How to Deal with a Mid-Career Crisis

We all have bad days at work. These are the days when we sit at our desk and fantasize about quitting and running away to join the circus. We might get caught in a daydream about living on a beach in the Caribbean, working from home in our pajamas or simply changing to another field. Before you know it, you start Googling terms like “I hate my job” or “how to work from home.” Your time at work begins to include as much Internet surfing as it does actual work.

Having one bad day at work is one thing. Having these kinds of fantasies over and over again, day after day and week after week, might indicate more than just a bad day. It might indicate that you’re having a mid-career crisis.

What’s the Difference Between Wanting a New Job and Wanting a New Career?

Before you do anything rash like handing in your two weeks’ notice and preparing to go back to college, think carefully about what the problem really is. Sometimes, the reason that you hate your job might be nothing more complicated than a bad relationship with a boss or coworker. Continued strain in your work relationships might lead you to the conclusion that you need to change career fields, but sometimes your problem might be solved simply by finding a different work environment. If you can solve your job problems this way, you should think about doing it.

Other problems at work that might have simple solutions include feeling that you have no creative outlet or feeling isolated. If creativity is what you crave, before you quit your job and decide to be a full-time artist, try signing up for an art course at the local community college. If you work in a solitary environment and you crave social interaction, get involved with activities outside of work, such as joining a recreational sports team.

On the other hand, you might get a new job with a new boss and new coworkers, sign up for Painting 101 and flag football but still find that you are unhappy and dissatisfied with your work. Your complaint might be less superficial than “I can’t stand my boss.” You might be having a true existential crisis.

What is a Mid-Career Crisis?

A mid-career crisis is realizing, after 10 or 15 years of working in the same field, that you are no longer as interested in the field as you once were. Alternatively, maybe you realize you entered this field for all the wrong reasons, yielding, for example, to family pressure when you were too young to confidently choose your own career path. Now, a decade or two into your field, you have an extremely hard time imagining yet another decade on this path. You realize that it’s time to do some serious soul-searching and, even if it means your income will take a hit or you’ll have to go back to school, you absolutely must find a different field.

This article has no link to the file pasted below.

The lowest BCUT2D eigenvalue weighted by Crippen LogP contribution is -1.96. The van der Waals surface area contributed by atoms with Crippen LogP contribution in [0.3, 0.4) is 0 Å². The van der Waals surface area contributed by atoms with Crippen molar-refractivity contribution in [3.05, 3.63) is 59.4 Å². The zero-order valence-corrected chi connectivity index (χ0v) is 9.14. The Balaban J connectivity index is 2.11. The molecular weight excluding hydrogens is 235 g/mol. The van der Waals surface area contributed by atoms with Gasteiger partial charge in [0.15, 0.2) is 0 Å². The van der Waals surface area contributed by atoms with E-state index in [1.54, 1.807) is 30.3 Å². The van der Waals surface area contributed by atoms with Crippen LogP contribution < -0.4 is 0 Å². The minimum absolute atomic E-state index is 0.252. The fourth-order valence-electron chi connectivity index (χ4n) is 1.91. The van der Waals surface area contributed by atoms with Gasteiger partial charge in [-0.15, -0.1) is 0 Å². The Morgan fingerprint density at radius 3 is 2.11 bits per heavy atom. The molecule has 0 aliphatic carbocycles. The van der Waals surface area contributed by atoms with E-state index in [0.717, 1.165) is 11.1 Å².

To figure out what it is you want in a career, don’t think so much about what skills you already have but what type of personality you have. For example, knowing that you are a social, extraverted person will immediately rule out jobs that have you spending large quantities of time by yourself. Knowing that you can’t stand repetitive work will rule out more jobs. By process of elimination, start to eliminate career choices that you know wouldn’t fit with your personality type. Once you’ve made your decision, think about what steps you’ll need to take to enter your new field.

Going Back to School

It’s an unavoidable fact: If you change career fields completely, there’s a very good chance you’ll need to go back to school.

For many of us, the prospect of going back to school after we’ve been out of high school or college for more than a decade is quite daunting. You may worry that you don’t know how to study anymore or that you haven’t seen an algebra problem in so long that your teenage daughter would be more adept at solving it than you are.

However, keep in mind that there are thousands of non-traditional students who go back to school well into their adulthood and manage just fine. In fact, at large online universities like the University of Phoenix, the bulk of their students are non-traditional ones. You will fit in quite well with these students.

Take It One Step at a Time

Starting a new career might be intimidating, but just think of the alternative: Do you really want to keep resisting going to work everyday, feeling like you wish you were doing something else for the next 20 years of your life? Of course you don’t want that. Therefore, take the first step in alleviating your mid-career crisis by starting to research new careers today.